Steak or tofu, Madam?
IF YOU love a big, juicy steak, should you stop it already?
Or is meat eating just as good for you as tucking into a plate of veggies?
The barbecue lover versus the vegetarian debate is one that isn't going to go away.
It's recently been revived by the argument about meat production and sustainability.
In the Medical Journal of Australia in 2012, dietitian Rosemary Stanton said the current world food system is inequitable and unsustainable.
Climate change will add pressure to food production, especially if the surging populations in developing countries aspire to a Western-style diet with its high animal content, she said.
"The modern Western diet also plays a major role in the increasing incidence of non-communicable diseases, which are currently responsible for 63% of deaths throughout the world," Ms Stanton said.
In general, plants are associated with lower greenhouse gas emissions than meat.
A Meatless Mondays movement began in 2003, which is now promoted by many groups in Europe, Japan, the US, Britain, Canada, Israel and Australia.
"Not everyone needs or wants to become vegetarian, but reducing our dependence on meat is a good recipe for our own health and also that of our planet," Ms Stanton said.
Certainly eating a bit less meat is a good idea if you care about your children's future.
Figures from the Australian Conservation Foundation show that by reducing red meat by a 150g serving a week, you would save more than 300kg of greenhouse gas pollution a year.
If all Australians were to do this, we would save more than six million tonnes of greenhouse gases a year.
Then there are the humanitarian reasons for not eating animals.
But what about the health argument?
Lean red meat is an excellent source of protein, as well as a number of B vitamins, iron, zinc and selenium, says leading Australian nutritionist Dr Mark Wahlqvist in Agefit (Pan Macmillan).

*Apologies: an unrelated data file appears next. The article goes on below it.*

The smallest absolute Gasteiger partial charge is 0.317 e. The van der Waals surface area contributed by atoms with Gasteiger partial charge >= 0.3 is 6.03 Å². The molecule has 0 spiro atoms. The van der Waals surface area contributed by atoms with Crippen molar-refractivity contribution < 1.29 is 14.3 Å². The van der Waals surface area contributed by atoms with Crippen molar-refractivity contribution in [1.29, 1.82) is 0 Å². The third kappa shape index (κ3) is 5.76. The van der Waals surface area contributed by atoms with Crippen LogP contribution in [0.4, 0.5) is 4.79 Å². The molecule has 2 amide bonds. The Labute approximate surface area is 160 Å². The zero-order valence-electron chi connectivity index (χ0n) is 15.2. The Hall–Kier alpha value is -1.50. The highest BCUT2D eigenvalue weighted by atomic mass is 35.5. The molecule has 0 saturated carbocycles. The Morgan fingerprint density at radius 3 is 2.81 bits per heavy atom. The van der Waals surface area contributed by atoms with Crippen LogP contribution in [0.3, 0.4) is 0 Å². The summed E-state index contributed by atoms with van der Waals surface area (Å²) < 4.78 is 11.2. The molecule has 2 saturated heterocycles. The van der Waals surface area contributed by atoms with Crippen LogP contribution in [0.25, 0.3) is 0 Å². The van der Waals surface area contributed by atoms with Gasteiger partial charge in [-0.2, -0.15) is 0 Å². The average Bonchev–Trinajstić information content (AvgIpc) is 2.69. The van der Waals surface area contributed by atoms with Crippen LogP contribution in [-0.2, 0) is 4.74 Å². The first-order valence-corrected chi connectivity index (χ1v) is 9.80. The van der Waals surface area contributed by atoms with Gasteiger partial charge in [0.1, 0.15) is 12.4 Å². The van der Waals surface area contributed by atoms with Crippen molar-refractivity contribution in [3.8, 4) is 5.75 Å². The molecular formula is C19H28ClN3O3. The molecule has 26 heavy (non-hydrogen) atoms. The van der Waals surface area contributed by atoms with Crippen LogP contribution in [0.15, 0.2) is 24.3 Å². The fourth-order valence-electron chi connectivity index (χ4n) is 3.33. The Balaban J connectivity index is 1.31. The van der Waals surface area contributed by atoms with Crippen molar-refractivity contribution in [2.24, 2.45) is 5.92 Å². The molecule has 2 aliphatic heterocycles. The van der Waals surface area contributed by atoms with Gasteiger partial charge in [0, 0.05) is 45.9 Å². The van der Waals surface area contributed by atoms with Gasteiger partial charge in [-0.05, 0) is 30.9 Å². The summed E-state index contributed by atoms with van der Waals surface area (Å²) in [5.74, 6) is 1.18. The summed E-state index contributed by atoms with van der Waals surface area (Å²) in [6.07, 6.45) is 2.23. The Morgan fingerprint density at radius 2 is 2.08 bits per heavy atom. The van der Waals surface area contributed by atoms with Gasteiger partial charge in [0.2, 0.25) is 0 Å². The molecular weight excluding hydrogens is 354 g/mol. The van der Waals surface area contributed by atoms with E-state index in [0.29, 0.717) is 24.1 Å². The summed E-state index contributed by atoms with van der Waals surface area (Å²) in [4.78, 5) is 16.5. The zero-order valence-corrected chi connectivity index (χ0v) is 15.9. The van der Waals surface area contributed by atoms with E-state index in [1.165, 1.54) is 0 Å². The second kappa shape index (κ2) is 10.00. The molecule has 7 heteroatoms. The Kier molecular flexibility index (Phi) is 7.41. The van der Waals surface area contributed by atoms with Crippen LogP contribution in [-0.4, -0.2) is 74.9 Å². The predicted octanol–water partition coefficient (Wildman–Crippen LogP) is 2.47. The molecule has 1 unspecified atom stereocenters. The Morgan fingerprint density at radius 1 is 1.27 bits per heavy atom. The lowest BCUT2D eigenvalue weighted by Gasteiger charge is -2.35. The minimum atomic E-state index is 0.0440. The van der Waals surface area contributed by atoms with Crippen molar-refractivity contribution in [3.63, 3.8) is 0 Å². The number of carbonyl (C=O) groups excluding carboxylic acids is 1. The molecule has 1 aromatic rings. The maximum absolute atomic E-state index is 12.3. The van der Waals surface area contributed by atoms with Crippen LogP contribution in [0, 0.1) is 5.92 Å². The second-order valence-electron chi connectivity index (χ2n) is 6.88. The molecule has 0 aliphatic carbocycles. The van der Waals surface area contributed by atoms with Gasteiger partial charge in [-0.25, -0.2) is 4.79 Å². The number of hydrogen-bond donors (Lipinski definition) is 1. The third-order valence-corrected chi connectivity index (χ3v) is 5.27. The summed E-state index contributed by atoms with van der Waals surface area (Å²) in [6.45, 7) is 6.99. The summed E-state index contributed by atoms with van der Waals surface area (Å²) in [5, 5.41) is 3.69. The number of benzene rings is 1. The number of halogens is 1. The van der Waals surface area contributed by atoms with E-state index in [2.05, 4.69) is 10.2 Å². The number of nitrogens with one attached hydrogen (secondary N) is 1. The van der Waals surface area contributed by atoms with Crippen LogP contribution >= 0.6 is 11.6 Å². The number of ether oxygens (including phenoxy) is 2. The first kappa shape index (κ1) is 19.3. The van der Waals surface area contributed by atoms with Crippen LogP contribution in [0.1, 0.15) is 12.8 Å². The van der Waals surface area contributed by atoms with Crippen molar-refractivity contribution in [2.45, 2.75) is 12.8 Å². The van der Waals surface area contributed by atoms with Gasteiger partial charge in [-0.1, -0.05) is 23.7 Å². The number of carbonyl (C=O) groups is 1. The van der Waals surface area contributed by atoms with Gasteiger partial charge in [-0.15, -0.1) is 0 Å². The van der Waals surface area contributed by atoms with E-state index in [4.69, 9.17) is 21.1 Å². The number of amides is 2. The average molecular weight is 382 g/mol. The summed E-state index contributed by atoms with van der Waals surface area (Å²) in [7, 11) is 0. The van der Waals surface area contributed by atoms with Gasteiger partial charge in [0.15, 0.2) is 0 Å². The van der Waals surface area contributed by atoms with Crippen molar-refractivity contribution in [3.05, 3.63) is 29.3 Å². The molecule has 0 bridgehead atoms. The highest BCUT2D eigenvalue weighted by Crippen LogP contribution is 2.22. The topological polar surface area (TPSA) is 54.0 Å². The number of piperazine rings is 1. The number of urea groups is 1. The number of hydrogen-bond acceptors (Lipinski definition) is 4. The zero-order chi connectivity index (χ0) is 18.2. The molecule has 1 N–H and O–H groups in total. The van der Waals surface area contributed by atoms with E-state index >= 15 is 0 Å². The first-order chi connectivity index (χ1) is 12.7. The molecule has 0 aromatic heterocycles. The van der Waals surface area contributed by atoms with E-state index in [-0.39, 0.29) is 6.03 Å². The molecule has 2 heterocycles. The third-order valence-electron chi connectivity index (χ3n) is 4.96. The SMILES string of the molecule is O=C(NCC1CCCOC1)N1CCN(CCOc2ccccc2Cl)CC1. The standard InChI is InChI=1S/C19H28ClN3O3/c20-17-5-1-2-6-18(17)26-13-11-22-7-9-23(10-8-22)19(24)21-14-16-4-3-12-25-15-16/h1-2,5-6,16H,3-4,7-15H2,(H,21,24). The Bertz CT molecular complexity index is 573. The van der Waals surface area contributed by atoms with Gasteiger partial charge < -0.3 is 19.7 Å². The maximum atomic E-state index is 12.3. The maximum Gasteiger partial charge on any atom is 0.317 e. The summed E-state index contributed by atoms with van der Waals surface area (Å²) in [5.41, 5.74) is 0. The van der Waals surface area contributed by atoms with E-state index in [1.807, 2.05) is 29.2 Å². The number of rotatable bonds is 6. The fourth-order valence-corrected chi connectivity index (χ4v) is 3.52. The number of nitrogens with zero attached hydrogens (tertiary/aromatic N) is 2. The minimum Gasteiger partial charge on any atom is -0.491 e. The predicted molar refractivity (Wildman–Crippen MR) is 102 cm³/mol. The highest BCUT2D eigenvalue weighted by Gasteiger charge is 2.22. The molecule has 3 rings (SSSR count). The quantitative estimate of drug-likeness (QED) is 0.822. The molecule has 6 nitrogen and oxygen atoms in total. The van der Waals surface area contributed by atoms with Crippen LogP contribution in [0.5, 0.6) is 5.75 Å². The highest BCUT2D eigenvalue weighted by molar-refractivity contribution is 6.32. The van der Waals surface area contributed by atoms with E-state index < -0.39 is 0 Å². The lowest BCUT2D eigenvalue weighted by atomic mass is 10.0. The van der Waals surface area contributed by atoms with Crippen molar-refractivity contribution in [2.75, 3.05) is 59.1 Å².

What's more, protein from animal sources contains all the essential amino acids in the right proportions for the body.
However, the Australian Vegetarian Society says that two long-term studies - a Chinese study of 6000 subjects and an English study of 11,000 - have shown fewer animal products equate with less cancer and heart disease.
Overloading on animal protein is also known to increase the risk of osteoporosis because your body steals calcium from your bones to neutralise acids created during the digestion of protein.
The current answer, then, seems to be one of balance.
Eat less red meat and more fish and legumes.
Eat more fruit and vegetables - numerous research studies show we don't eat enough.
In the main, choose fresh, natural and green; reduce saturated fats; increase good fats; drink more water.
Find creative ways to cook fresh, delicious foods that aren't based on the old formula of meat and three vege.
The major sources in the Australian diet are meat, poultry and fish (about 33%). Red meat has about 36g of protein per 100g; chicken and fish have about 30g per 100g. Other good sources of protein include an egg, which has 6g, a cup of milk, which has 8g, a ½ cup of tofu which has 20g and ¼ cup of almonds, which has 8g. Most vegetables, except for legumes like lentils or soy beans, are low in protein.